The Imjingak pavilion, a well-known tourist destination, is located just south of the demilitarized zone which divides the Korean peninsula into the capitalist South and communist North. It is the closest point to the inter-Korean border, where visitors are allowed to observe the North’s territory from the South without any specific government approval. The northern tip of the Paju city which the Imjingak area belongs to is only 130 miles south of the North Korean capital of Pyongyang.

South Koreans who were born in North Korea before the fratricidal 1950-53 Korean War, which ended with a truce pact, not a peace treaty, come to the Imjingak pavilion to remember and pay tribute to their ancestors as they are banned from crossing the inter-Korean border freely to visit their hometowns in the North.

Window to North Korea

By Bobby Yip

A ten-day media tour to North Korea is a challenge for the authorities, as well as a challenge for the press. As one side tries to highly control what should be seen and who should be interviewed, the other side tries to show the world what the reality is.

Except visits to scheduled events, in most cases photographers are not allowed to walk on the street to take photos. Many of my images were shot through the window of a media bus or on one occasion through the window of a train. Watching the street scenes and the village scenes along the way, I felt an isolation between the people and me. I also sensed the isolation between the people themselves. It is the ideology behind the surface which distinguishes North Korea from many other countries, and it shows on the streets.

Events arranged for the media to cover are colorful.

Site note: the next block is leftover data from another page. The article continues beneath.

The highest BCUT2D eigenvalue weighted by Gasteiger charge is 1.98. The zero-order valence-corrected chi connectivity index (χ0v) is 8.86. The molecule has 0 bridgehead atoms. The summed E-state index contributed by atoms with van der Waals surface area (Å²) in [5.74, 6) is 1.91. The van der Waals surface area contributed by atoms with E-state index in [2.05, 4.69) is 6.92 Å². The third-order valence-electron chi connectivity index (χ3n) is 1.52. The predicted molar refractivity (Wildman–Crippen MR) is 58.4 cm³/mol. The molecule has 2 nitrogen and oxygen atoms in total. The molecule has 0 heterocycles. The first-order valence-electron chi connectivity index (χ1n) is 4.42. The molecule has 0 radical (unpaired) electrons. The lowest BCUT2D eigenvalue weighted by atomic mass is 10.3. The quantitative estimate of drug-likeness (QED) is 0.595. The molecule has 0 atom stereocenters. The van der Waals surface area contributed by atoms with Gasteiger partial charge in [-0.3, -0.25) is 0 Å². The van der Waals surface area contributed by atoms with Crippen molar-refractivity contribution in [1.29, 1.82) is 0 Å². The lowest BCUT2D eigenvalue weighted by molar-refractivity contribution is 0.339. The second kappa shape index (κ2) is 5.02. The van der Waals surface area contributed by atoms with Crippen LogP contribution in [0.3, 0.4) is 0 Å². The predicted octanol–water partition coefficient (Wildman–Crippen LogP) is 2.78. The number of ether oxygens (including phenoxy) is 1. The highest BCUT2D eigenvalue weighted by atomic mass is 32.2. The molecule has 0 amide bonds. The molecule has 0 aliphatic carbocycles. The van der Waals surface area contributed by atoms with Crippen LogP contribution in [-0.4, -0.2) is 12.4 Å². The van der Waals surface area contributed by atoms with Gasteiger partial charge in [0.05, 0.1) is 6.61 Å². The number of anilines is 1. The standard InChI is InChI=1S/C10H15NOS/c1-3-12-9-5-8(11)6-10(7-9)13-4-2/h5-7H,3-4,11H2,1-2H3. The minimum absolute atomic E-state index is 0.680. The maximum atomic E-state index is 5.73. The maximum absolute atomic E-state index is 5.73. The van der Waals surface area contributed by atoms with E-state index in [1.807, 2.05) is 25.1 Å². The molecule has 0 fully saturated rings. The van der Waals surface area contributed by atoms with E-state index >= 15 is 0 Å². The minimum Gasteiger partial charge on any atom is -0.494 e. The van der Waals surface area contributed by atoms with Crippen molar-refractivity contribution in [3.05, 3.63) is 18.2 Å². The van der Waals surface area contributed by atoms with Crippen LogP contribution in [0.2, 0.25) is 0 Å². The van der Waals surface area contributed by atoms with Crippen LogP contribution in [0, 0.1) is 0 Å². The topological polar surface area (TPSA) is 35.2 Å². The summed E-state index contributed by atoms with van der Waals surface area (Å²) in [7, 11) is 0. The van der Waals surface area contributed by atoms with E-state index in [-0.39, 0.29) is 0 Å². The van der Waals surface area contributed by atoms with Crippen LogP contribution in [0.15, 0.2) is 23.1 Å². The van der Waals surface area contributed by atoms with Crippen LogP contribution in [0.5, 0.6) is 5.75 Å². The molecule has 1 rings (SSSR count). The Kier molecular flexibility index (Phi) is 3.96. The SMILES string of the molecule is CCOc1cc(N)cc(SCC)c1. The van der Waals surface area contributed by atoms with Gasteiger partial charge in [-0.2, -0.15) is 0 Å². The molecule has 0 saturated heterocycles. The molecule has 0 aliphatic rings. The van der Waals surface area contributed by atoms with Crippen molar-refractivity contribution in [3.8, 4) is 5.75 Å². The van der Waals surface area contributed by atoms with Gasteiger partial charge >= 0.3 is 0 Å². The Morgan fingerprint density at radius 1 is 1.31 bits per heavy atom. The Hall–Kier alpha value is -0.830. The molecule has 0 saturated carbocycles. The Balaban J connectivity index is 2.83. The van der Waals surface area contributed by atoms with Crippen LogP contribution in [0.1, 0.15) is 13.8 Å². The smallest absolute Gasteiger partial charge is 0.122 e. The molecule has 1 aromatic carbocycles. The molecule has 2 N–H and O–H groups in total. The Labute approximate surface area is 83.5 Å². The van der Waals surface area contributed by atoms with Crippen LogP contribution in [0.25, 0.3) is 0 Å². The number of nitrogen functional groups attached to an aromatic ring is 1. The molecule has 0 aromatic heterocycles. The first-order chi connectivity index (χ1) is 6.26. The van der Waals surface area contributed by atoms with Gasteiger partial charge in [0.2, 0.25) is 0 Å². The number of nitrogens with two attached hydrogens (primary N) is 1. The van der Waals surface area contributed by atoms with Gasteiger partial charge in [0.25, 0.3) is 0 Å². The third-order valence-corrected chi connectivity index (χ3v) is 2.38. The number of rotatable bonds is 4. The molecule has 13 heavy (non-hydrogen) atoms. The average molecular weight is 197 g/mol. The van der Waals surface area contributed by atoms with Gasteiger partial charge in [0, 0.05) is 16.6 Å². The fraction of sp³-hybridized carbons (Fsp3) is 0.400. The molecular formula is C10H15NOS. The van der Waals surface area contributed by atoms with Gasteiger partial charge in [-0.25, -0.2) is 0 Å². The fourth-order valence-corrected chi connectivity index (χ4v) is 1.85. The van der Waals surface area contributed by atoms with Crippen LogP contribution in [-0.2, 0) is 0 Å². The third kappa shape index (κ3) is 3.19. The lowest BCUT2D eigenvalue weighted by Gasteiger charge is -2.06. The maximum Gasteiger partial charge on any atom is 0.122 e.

North Korea surprisingly opened their rocket launch pad, as well as the control center at the site and another on the outskirts of the capital for media visits.

Damir Sagolj wins World Press award

Reuters photographer Damir Sagolj won first prize in the World Press Photo Daily Life Singles category with his photograph of North Korea’s founder, Kim Il-sung on a wall in Pyongyang.

Below, he recounts taking the photograph.

“After days of excitement and lots of rare pictures in the provinces, I came back to Pyongyang without big plans for shooting in the capital. All I wanted were some moody general views of the city. This is probably the easiest big picture I shot for a long time – it was taken from the window of my hotel room in Pyongyang early morning, just before the sunrise. I knew that portrait was there and I insisted with our hosts to get a room on a very high floor facing that direction. So, all I had to do is to wake up early in the morning, make a coffee, light a cigarette and make sure I exposed well. The scene has this eerie look for maybe 5 to 10 minutes, then the revolutionary songs and propaganda speeches from loudspeakers wake the city up.”